Tuesday, October 5, 2010

Jet Noise: The sound of freedom?

Low flying military plane over Wales
In April North Wales farmers called for a ban on low flying RAF military aircraft because of damage to livestock. The RAF route was also used by the United States as well as other countries. Now the United States Air Force is seeking to fly low over our mountains here in New Mexico claiming there will be no damage. Been there and done that. They have tried this before. Before they invaded Iraq the second time. Who are they planning on invading this time? Iran? North Korea?

Low flyovers means 500 AGL. That is 500 feet above ground level. And the ground level in Northern New Mexico and Southern Colorado, like in North Wales, changes rapidly and drastically. That is rather the point. They want to train pilots of C130 and CV-22 Ospreys to fly such variable terrain. I have flown in a C130. That lumbering troop and cargo carrying aircraft does not change directions rapidly, let alone pull out quickly. And the Wales route was approved for one set of air craft and opened to others - and other nations as well. Besides what happened to simulators. People don't die when a pilot makes an error in a simulator.

The routes the Air Force proposed for these "training" missions before included the Philmont Boy Scout Ranch, the Val Vidal Wilderness and Wildlife refuge (you cannot even hike in that area some months), the tops of chair lifts at Angel Fire, Taos and Red River Ski areas. Also effected were the migratory flyways of the Canadian Snow Goose, the Sandhill crane, and the endangered Whooping Crane. Our area has become a refuge of Red Tailed Hawks, Golden and Bald Eagles and Great Horned owls which are threatened in other areas.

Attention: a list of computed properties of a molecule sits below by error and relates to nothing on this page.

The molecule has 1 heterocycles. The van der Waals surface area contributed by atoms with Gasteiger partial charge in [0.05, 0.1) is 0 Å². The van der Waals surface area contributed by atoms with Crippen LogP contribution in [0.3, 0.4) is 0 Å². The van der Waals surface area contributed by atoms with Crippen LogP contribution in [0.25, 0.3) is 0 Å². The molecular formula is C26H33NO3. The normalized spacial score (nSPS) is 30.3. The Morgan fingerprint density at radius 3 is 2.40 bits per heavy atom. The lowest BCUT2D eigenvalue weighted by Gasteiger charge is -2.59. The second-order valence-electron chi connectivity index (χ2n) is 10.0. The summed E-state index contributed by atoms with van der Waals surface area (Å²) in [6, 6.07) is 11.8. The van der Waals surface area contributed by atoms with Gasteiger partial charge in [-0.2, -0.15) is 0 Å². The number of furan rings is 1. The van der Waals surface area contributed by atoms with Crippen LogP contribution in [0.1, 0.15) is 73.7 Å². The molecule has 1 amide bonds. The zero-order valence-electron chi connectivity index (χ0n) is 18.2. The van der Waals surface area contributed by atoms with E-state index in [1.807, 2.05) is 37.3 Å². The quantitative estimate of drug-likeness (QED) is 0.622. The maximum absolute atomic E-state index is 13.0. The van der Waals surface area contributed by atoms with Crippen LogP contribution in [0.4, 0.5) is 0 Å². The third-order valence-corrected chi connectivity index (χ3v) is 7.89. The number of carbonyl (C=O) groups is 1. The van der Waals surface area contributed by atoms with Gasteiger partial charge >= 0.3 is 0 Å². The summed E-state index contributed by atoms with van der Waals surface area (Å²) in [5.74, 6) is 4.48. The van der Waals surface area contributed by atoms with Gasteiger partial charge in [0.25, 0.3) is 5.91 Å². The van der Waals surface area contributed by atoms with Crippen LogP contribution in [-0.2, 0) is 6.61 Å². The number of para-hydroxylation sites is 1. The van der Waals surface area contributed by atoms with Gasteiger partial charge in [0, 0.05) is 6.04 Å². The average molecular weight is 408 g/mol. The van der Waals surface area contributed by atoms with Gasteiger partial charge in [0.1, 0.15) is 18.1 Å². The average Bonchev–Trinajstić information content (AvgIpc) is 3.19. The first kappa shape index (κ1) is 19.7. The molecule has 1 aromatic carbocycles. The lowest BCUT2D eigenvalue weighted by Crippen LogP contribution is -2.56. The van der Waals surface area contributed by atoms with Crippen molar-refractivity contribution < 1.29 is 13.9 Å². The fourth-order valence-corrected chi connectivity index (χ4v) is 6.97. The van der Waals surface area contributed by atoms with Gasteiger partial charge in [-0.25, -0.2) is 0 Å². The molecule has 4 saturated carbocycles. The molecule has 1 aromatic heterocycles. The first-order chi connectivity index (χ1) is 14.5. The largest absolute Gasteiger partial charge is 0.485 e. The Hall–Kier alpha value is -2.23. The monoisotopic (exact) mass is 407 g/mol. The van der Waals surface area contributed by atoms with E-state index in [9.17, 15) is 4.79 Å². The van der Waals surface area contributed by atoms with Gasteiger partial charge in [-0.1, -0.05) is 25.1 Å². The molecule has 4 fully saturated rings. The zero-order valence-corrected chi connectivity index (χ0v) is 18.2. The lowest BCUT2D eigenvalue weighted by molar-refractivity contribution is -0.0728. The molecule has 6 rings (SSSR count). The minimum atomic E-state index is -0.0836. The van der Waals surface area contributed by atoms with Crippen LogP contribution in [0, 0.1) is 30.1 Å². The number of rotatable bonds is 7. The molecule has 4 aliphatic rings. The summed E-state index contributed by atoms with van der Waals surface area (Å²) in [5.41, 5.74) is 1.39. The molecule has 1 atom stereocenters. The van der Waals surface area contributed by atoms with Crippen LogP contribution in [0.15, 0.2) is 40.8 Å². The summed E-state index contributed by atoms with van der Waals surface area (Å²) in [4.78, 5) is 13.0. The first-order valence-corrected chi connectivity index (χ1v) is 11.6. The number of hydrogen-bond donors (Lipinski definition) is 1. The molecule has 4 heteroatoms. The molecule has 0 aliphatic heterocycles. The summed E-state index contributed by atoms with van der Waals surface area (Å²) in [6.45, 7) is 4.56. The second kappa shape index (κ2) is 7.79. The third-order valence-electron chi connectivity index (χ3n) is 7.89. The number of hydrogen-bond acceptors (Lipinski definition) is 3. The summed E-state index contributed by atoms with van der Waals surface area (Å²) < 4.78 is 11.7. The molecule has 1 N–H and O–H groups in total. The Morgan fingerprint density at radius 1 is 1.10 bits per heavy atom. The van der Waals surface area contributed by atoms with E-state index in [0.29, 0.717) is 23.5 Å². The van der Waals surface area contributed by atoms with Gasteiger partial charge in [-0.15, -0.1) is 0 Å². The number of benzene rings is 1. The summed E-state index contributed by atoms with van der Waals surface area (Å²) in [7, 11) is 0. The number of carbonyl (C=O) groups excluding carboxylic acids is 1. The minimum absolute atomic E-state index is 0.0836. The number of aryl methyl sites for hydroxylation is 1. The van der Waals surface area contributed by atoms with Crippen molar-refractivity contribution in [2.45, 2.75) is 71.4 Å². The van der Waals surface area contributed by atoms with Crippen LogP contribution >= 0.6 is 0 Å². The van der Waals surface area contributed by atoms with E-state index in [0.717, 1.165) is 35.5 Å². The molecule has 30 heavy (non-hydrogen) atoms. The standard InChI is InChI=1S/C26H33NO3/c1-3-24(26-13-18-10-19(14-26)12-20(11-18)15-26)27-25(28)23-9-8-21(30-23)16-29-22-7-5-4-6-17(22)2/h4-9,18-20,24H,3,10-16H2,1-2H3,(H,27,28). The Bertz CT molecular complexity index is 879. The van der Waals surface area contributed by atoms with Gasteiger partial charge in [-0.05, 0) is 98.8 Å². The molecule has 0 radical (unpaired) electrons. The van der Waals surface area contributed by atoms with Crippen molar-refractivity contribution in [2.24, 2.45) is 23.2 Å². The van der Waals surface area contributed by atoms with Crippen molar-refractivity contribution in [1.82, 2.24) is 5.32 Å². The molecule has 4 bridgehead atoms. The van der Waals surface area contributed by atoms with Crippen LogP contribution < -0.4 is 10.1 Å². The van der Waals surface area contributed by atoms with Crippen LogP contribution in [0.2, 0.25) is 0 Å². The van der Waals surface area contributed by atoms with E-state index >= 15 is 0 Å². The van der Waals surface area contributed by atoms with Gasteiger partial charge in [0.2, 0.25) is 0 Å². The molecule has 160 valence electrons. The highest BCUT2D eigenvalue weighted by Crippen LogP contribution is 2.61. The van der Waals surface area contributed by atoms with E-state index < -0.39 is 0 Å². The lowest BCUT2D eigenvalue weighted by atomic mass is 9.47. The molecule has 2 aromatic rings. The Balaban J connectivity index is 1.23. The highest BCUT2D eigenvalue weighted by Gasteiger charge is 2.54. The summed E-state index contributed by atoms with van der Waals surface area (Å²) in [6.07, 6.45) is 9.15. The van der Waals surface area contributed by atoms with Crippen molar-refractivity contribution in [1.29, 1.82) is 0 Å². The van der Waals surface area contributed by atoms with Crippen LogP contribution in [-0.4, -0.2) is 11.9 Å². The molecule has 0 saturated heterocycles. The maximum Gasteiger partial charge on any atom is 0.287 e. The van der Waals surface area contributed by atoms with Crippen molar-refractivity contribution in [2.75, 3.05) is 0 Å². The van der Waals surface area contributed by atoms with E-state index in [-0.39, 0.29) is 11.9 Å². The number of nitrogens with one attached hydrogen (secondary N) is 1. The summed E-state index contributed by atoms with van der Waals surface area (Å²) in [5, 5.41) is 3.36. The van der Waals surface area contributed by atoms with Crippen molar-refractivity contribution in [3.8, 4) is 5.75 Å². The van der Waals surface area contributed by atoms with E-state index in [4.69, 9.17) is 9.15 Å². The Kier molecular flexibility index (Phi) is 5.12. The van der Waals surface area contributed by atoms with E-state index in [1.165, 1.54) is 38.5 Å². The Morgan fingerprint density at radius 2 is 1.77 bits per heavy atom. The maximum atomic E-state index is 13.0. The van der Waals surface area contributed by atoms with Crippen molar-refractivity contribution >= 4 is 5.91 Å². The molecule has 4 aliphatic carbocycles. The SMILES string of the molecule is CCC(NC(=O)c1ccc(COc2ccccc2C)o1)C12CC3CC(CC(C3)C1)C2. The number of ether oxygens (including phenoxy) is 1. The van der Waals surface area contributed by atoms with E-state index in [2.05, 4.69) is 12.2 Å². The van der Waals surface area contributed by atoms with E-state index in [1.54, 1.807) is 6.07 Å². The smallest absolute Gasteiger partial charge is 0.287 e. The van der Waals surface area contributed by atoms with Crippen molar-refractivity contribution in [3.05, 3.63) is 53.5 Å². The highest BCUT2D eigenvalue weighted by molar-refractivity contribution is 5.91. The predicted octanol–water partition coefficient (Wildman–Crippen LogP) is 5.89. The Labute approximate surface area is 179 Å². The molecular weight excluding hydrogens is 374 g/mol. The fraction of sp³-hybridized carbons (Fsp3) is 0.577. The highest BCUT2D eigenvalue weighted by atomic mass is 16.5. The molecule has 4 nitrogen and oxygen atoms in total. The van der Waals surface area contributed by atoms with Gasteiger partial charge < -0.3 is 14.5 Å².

And tourists. Let's not forget their migratory patterns. They would definitely be endangered. The mountain communities of Angel Fire, Taos, Red River, Raton, and Las Vegas, New Mexico plus Trinidad, Pagosa Springs and Crede, Colorado depend on tourists for revenue. They flock to the mountains for bird watching, fly fishing, golfing, hiking, hunting, skiing, horseback riding, and just plain old peace and quiet. All would suffer from noisy aircraft flying low.

In addition to tourists we have ranchers with cattle and buffalo. And large herds of antelope, Big Horn Sheep, mountain goats, deer and elk. And humans. As an Air Force officer's brat I have lived on bases and at the end of runways. When in the third grade near Ft. Briggs in El Paso, Texas the subject on the playground all too frequently was another crashed jet, another lost parent. One jet crashed just a half mile from our house. We biked to a hill to overlook the crash site. The pilot did not eject because he was trying to guide the malfunctioning plane away from our school.

You can have choices sometimes in flat open land but not when a mountain suddenly appears in a cloud.
One of Larson's Best